Then I’d put the drawers back in and slam them, in the only way that I knew how. Everything would slide to the back and form an amorphous mass.

Ah, memories.

*Originally posted here*


Neighbour Confusion

As I got home just now, with the bag of chinese takeaway in my hand (which, I should add, is sat beside me, looking rather “dishy”… heheheheh…), my nextdoor neighbour, whom I have never met before, was just leaving his house.

Momentarily, I forgot that he probably had no idea who I was. I gave him the kind of “Hello”, avec smile, that one normally preserves for one’s nextdoor neighbour of eight years, or a coworker whom you don’t particularly like, when you bump into them in the town centre on Saturday.

Well, either he recognised me, or he’s not the Who the fuck are you? sort, because he responded in kind.

As I walked past his front gate and through my own, I looked back to see whether there was a visual epiphany. I have to credit him, none such was apparent.

My crispy shredded beef looks lovely.

*Originally posted here*

Displeasure Music


I wish Amazon would stop suggesting Groove Armada albums to me.

Currently, it thinks that I like Groove Armada enough that I should own every CD that they have ever released.

There is a reason that it thinks this. I told it that I own Lovebox and Vertigo, and I like both of them. Which is true. But that’s enough. No more Groove Armada thanks. Let’s try something else.

So I tried clicking on “Not interested” for the recommendation that was at the top of the list.

Oh, said Amazon, Well, perhaps you’d be interested in THIS Groove Armada album instead?

(click) Not interested.

Oh, said Amazon, Well, perhaps you’d be interested in THIS Groove Armada album instead?

Clearly a new tack is called for.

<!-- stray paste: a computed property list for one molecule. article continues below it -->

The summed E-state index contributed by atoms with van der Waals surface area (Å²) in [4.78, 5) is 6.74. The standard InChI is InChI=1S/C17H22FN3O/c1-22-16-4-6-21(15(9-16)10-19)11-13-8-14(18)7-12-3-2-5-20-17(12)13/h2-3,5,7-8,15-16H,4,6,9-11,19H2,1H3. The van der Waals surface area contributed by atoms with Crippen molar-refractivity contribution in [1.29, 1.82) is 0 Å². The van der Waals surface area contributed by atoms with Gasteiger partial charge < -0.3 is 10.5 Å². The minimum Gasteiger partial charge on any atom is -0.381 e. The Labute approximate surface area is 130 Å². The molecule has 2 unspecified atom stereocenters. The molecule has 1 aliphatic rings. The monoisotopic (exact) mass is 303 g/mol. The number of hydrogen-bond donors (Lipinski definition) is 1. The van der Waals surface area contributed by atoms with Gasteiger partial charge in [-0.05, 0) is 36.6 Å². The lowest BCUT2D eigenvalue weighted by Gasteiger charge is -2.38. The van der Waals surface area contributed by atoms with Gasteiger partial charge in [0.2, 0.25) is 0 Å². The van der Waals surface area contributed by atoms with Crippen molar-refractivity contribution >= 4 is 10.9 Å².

So I went back and changed a few things. Told it that I didn’t own Lovebox or Vertigo. Removed all traces of the trail. That’ll sort it, surely.

Oh, said Amazon, I see you don’t own any Groove Armada albums. What kind of a person do you think you are? EVERYONE should own some Groove Armada albums. Amazon (that’s me) recommends their entire back catalogue.

le sigh.

*Originally posted here*


The Game

We used to play the game endlessly in the coffee shops of New York.

I still remember the last time that we played, and I beat all of our previous records. It’s a memory that I know will stay in my mind forever, and it gets triggered at the strangest of times, and by the strangest of things.

It was her turn to measure, and my turn to smoke. We were sat at a metal table, huddled together for privacy.

Are you ready? she asked me.

I paused. Composed myself. Took a last deep breath, filling my lungs with the conditioned air and exhaling every last molecule.

Go! she whispered.

I performed the motion fluidly, just like we’d practised between us hundreds of times. The cigarette was out of the packet and in my mouth within about 0.3 seconds. A flame was licking from the spout of the lighter about 0.2 seconds later. By the time 1.1 seconds had elapsed, I was breathing in the deep, foamy smoke.

I dragged and dragged, the tip of the cigarette glowing like iron in the foundry. I breathed out through my nose as I breathed in through my mouth, my head shrouded in the clouds, my visibility reducing to nothing.

The seconds went by like hours. Everything became nothing, and nothing became even less. I didn’t falter for a second. This game wasn’t a cross-country race. It was a sprint. A long, hard sprint.

A voice was heard to say Excuse me – you can’t smoke in here.

…and stop

I stopped and removed the cigarette from my mouth. A ruler was produced.

She measured the length of ash hanging from the tip of the cigarette, and looked me in the eye with total adoration.

Very impressive, Pete. You win.

*Originally posted here*